Study: Where Have All the Students Gone?

Tim Goral's picture

With graduate enrollment on a long, steady decline and undergraduate enrollment poised to move in the same direction, the board that oversees 17 state colleges and universities is embarking on a $1.2 million study that it hopes can help it reverse the trend.

Maguire Associates, a Concord, Mass., company, was hired last fall by the Connecticut Board of Regents for Higher Education to help the system not only attract students, but make sure they stay through graduation.

"I wasn't here when the contract was (awarded), but I support it," Interim President Philip Austin said.

"We are hoping this will help the individual institutions get a baseline of data as we go forward ... and help stabilize and attract the highest student candidates."

Kim Crone, associate vice president of academic student services at Southern Connecticut State University in New Haven, expects more.

"I am on the edge of my seat with anticipation with what they will give us," said Crone. "I anticipate good, solid information about enrollment trends, ideal price points and help us know what to expect so we set realistic goals."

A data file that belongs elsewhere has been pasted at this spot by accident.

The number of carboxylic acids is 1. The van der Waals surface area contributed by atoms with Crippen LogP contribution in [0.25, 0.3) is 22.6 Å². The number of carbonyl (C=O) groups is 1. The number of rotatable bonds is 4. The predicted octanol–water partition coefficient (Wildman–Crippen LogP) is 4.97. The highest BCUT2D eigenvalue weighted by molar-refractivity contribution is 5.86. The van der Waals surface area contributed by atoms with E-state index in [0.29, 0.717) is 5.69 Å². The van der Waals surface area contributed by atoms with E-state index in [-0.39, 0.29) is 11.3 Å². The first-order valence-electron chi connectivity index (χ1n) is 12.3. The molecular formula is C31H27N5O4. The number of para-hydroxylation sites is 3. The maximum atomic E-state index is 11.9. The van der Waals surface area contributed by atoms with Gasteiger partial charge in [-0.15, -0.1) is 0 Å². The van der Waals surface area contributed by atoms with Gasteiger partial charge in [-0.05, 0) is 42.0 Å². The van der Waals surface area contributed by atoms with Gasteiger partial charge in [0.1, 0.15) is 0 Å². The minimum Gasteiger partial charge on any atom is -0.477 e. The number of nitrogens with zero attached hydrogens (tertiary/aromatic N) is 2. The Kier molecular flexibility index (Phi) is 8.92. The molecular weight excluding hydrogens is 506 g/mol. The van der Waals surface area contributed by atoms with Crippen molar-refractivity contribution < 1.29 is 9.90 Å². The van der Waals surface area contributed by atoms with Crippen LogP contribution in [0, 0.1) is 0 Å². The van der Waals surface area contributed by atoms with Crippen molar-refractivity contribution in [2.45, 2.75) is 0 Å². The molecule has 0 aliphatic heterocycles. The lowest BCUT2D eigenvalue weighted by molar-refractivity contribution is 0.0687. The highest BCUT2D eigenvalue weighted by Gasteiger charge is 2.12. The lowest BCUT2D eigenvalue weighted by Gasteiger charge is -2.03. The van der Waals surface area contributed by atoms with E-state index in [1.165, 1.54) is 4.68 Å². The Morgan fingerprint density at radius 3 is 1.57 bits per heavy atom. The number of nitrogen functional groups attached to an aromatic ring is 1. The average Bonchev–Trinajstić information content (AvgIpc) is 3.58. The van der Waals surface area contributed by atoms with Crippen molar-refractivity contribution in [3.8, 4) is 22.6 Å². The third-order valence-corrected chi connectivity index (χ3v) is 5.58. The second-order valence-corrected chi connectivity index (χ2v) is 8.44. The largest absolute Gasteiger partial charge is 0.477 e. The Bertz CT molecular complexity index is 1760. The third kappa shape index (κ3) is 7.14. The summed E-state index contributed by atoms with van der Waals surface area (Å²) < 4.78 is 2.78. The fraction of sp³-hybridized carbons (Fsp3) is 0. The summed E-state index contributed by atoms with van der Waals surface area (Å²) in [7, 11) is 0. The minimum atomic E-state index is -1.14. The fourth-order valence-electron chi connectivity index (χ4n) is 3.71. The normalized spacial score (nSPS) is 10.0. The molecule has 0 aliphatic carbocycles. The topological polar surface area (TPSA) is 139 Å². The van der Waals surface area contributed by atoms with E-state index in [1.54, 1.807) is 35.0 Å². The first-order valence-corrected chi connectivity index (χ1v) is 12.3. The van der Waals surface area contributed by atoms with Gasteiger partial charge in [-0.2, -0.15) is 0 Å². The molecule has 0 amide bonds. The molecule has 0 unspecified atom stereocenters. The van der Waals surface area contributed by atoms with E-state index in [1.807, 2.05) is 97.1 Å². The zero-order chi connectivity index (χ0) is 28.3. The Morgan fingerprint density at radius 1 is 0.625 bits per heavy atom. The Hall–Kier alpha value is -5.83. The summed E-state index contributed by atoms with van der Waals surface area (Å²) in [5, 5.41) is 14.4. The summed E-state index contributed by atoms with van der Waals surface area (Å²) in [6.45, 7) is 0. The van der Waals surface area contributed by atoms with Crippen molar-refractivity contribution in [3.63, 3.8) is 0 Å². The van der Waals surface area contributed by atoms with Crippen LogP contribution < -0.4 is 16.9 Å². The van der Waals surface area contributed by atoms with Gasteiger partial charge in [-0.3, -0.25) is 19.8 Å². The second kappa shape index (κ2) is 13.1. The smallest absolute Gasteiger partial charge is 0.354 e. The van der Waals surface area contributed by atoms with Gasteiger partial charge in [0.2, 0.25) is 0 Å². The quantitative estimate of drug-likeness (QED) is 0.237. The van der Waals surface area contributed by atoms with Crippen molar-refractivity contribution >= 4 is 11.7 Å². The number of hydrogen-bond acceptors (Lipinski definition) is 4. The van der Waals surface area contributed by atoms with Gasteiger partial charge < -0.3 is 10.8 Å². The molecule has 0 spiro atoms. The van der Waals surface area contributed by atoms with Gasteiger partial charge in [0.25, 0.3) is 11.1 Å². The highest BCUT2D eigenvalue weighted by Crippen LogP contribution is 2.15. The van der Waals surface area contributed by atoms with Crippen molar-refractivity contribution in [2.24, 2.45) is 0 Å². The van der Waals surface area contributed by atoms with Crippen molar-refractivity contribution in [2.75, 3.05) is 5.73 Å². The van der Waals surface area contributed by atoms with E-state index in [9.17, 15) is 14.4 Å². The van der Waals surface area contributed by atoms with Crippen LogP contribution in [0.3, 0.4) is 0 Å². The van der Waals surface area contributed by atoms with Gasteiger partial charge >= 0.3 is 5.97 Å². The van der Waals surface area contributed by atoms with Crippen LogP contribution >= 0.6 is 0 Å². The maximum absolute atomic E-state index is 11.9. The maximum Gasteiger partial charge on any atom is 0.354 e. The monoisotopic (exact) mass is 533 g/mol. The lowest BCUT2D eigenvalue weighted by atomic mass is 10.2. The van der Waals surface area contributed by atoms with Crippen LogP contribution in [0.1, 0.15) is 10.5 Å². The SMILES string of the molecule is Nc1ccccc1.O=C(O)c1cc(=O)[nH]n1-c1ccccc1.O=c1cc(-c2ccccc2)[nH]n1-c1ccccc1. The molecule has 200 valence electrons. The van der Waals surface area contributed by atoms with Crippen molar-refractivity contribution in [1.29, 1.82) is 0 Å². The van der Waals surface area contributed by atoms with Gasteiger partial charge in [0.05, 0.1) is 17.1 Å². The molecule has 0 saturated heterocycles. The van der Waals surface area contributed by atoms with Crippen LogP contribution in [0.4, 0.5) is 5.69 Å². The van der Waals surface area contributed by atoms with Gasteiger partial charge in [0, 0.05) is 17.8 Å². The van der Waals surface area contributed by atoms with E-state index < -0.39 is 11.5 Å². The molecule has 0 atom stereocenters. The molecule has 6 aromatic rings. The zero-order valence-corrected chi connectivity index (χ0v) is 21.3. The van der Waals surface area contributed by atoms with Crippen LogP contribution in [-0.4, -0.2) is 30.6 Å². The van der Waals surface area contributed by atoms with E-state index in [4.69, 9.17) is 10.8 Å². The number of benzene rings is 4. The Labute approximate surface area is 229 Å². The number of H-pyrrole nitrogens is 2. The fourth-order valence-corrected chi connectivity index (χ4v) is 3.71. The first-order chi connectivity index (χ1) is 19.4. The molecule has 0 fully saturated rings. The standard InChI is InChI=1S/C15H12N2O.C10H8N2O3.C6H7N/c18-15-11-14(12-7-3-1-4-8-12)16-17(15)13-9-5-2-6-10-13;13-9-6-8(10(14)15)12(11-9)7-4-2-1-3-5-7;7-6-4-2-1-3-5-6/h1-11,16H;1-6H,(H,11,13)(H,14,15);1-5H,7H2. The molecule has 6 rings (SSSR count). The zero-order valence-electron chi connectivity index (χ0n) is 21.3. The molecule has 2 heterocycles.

Maguire was selected last August, a year after the Board of Regents was formed and two months before the new system's first president, Robert Kennedy, resigned after it was discovered he handed out raises to top system officials without board approval.

Austin, a retired University of Connecticut president who came in while the search for a new president proceeded, said the study will give the new state higher education system useful information and will be prepared by outside professionals without preconceived notions or bias. "Based on their track record, I think it will be money well spent," said Austin. "They will help the new president make decisions on how we can maintain our focus."

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